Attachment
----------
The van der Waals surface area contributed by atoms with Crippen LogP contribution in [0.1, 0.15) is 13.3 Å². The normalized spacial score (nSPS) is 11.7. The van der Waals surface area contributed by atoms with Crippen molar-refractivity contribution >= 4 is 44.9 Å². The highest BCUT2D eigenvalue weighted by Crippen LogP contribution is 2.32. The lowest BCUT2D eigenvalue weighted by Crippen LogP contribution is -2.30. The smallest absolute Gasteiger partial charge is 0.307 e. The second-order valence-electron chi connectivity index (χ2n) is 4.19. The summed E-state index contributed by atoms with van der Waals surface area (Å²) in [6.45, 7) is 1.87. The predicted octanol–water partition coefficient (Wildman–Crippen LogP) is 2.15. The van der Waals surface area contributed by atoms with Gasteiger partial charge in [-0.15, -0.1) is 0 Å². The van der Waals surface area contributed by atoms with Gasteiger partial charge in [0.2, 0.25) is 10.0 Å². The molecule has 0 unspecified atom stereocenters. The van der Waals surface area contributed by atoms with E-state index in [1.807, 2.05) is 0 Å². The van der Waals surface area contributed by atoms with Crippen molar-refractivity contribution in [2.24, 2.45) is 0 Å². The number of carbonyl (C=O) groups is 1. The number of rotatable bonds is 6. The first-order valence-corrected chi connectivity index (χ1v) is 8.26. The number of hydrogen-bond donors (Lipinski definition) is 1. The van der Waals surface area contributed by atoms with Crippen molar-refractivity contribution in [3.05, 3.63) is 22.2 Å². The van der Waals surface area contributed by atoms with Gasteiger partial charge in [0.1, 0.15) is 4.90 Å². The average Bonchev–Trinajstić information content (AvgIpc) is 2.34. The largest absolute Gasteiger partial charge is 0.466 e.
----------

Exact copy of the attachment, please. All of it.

The van der Waals surface area contributed by atoms with Crippen LogP contribution in [0.1, 0.15) is 13.3 Å². The normalized spacial score (nSPS) is 11.7. The van der Waals surface area contributed by atoms with Crippen molar-refractivity contribution >= 4 is 44.9 Å². The highest BCUT2D eigenvalue weighted by Crippen LogP contribution is 2.32. The lowest BCUT2D eigenvalue weighted by Crippen LogP contribution is -2.30. The smallest absolute Gasteiger partial charge is 0.307 e. The second-order valence-electron chi connectivity index (χ2n) is 4.19. The summed E-state index contributed by atoms with van der Waals surface area (Å²) in [6.45, 7) is 1.87. The predicted octanol–water partition coefficient (Wildman–Crippen LogP) is 2.15. The van der Waals surface area contributed by atoms with Gasteiger partial charge in [-0.15, -0.1) is 0 Å². The van der Waals surface area contributed by atoms with Gasteiger partial charge in [0.2, 0.25) is 10.0 Å². The molecule has 0 unspecified atom stereocenters. The van der Waals surface area contributed by atoms with E-state index in [1.807, 2.05) is 0 Å². The van der Waals surface area contributed by atoms with Crippen molar-refractivity contribution in [2.24, 2.45) is 0 Å². The number of carbonyl (C=O) groups is 1. The number of rotatable bonds is 6. The first-order valence-corrected chi connectivity index (χ1v) is 8.26. The number of hydrogen-bond donors (Lipinski definition) is 1. The van der Waals surface area contributed by atoms with Crippen molar-refractivity contribution in [3.05, 3.63) is 22.2 Å². The van der Waals surface area contributed by atoms with Gasteiger partial charge in [0.1, 0.15) is 4.90 Å². The average Bonchev–Trinajstić information content (AvgIpc) is 2.34. The largest absolute Gasteiger partial charge is 0.466 e.